The corporate bond market became much more efficient and liquid, reducing the absolute yield on bonds in return for capital gains. It could also be argued that the 1990s was also a period of unprecedented growth for stockmarkets for many of the same reasons.
Thirteen years worth of data may not be enough to convince everyone that corporate bonds are a lower risk and a true asset class that can produce higher returns than equities but it makes a convincing argument for having corporate bonds as a key part of a balanced portfolio.
As a broad guide to holistic portfolio planning, the usual advice is to match the weighting of fixed-interest stock with your age.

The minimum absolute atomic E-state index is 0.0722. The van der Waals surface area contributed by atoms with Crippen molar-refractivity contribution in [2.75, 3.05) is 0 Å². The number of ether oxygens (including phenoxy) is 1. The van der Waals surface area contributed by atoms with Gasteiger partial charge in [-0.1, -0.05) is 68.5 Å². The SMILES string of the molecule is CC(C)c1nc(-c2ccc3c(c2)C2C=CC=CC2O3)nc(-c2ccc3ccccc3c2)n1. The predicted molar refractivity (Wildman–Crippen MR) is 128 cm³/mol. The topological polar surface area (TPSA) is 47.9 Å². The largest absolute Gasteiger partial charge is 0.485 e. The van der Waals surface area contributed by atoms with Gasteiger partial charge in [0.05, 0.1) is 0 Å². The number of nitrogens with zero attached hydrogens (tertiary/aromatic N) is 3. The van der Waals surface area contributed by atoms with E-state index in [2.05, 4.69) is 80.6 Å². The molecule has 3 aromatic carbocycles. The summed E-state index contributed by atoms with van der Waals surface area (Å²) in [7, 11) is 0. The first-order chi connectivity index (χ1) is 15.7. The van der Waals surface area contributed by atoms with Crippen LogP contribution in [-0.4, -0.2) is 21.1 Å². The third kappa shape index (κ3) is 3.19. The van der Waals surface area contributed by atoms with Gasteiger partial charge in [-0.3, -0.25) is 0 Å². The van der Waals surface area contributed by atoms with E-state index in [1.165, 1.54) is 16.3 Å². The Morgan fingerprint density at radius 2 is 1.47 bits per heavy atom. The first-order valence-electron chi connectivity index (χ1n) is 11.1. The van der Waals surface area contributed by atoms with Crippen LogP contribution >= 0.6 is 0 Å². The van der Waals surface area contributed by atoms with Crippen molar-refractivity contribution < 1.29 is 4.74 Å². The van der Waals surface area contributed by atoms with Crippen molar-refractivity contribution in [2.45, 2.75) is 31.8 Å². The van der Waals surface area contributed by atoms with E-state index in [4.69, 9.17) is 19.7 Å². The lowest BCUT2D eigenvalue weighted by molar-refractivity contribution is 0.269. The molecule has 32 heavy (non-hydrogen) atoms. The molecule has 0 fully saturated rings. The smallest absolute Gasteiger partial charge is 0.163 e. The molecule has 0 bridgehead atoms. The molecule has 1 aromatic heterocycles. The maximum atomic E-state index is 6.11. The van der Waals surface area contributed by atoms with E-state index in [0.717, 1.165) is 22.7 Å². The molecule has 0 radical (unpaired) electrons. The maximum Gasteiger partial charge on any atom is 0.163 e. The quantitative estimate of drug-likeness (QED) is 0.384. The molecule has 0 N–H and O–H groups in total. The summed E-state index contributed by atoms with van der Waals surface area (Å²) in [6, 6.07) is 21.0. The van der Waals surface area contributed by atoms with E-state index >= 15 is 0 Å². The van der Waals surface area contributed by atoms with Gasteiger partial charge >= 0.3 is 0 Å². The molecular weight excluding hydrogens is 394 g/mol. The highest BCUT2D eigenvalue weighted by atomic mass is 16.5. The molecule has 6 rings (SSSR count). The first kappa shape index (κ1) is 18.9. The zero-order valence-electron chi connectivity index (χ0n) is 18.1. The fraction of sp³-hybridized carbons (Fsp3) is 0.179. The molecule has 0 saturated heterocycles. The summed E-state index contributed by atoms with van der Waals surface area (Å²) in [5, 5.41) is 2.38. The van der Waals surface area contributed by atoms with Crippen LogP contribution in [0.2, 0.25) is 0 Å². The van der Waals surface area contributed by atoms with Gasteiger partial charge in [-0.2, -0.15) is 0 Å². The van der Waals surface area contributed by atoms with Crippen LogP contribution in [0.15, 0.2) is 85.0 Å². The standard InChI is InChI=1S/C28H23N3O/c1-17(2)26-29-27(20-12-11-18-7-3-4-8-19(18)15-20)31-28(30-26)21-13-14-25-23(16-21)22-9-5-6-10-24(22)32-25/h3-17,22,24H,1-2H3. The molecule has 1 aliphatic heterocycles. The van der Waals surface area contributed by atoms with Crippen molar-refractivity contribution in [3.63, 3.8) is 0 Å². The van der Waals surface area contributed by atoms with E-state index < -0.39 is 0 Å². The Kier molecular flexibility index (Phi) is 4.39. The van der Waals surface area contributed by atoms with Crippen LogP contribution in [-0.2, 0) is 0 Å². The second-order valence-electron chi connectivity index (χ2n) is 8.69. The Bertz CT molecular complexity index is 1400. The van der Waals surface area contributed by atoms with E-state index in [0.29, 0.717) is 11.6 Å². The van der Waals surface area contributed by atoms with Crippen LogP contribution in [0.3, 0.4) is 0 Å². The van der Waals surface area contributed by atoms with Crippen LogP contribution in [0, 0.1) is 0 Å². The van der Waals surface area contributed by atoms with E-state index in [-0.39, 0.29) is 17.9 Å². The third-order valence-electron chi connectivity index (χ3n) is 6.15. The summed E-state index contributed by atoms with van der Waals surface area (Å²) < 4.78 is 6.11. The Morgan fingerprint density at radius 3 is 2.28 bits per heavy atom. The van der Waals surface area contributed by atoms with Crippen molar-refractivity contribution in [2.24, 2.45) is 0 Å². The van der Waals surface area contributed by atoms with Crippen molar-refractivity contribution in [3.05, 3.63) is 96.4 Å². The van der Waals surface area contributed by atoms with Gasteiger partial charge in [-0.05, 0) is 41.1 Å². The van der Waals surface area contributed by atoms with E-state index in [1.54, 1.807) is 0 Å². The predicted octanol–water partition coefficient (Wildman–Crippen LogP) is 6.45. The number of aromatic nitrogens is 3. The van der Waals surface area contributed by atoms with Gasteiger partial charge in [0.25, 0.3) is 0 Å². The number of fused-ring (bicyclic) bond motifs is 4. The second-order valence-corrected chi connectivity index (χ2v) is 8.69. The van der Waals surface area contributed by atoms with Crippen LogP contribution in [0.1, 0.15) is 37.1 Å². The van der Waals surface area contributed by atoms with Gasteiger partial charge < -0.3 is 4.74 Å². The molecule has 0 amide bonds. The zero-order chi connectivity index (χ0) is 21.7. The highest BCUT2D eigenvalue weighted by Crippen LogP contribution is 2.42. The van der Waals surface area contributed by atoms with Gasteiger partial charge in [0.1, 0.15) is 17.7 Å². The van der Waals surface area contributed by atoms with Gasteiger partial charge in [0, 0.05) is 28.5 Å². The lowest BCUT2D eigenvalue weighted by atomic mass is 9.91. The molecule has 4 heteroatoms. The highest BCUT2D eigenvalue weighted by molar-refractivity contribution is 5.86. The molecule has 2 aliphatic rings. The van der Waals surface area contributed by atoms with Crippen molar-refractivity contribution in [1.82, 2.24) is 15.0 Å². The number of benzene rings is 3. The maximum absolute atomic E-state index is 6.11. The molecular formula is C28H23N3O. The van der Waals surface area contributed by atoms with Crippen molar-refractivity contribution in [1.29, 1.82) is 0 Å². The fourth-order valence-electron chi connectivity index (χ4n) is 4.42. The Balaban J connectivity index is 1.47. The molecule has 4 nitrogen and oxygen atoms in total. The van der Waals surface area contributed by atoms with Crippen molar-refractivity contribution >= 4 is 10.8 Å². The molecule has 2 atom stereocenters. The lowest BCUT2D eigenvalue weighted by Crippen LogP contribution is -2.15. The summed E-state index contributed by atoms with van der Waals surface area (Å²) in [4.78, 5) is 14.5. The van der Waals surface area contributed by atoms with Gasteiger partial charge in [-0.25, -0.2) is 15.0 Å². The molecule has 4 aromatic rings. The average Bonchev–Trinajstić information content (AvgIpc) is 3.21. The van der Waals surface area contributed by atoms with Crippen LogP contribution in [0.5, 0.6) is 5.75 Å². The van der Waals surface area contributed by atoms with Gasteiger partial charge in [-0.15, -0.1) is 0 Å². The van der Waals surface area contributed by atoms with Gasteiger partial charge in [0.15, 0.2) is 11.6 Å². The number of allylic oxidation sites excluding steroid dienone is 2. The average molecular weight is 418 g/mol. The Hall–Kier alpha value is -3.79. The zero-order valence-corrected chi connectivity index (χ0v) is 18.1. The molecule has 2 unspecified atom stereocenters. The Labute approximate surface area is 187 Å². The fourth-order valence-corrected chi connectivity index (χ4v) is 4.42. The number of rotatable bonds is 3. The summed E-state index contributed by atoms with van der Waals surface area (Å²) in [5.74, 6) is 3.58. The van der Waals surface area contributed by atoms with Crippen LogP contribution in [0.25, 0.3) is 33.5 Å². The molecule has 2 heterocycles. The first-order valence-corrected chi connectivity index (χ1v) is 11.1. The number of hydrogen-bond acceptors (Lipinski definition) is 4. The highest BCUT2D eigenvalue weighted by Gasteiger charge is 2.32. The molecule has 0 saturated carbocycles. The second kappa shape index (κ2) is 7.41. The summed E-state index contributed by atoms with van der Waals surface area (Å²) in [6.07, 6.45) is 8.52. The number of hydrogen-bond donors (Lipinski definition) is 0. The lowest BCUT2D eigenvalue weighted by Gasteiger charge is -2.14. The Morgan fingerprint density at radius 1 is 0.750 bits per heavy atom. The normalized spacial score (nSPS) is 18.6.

The question then becomes one of “which fixed-income investments and what form should they take?” Index-linked bonds are a very low-risk and low-return asset which will probably have little appeal to investors in the current climate.
The great fear in investment markets has been falling prices, or deflation, rather than a return to the days of rampant inflation. Gilts have been the traditional way to invest in fixed income assets. They have many advantages, such as their almost complete safety, in terms of the government repaying its debt. They are very liquid assets, making them easily tradeable with a very small bid-offer spread. There is a wide choice of maturity dates from this year to 2036.
The alternative to gilts is corporate bonds. These offer less safety than gilts – but still a remarkably high level of security – but the benefit of yielding more than gilts. For a longer-term hold, they would be the preferred route in preference to gilts.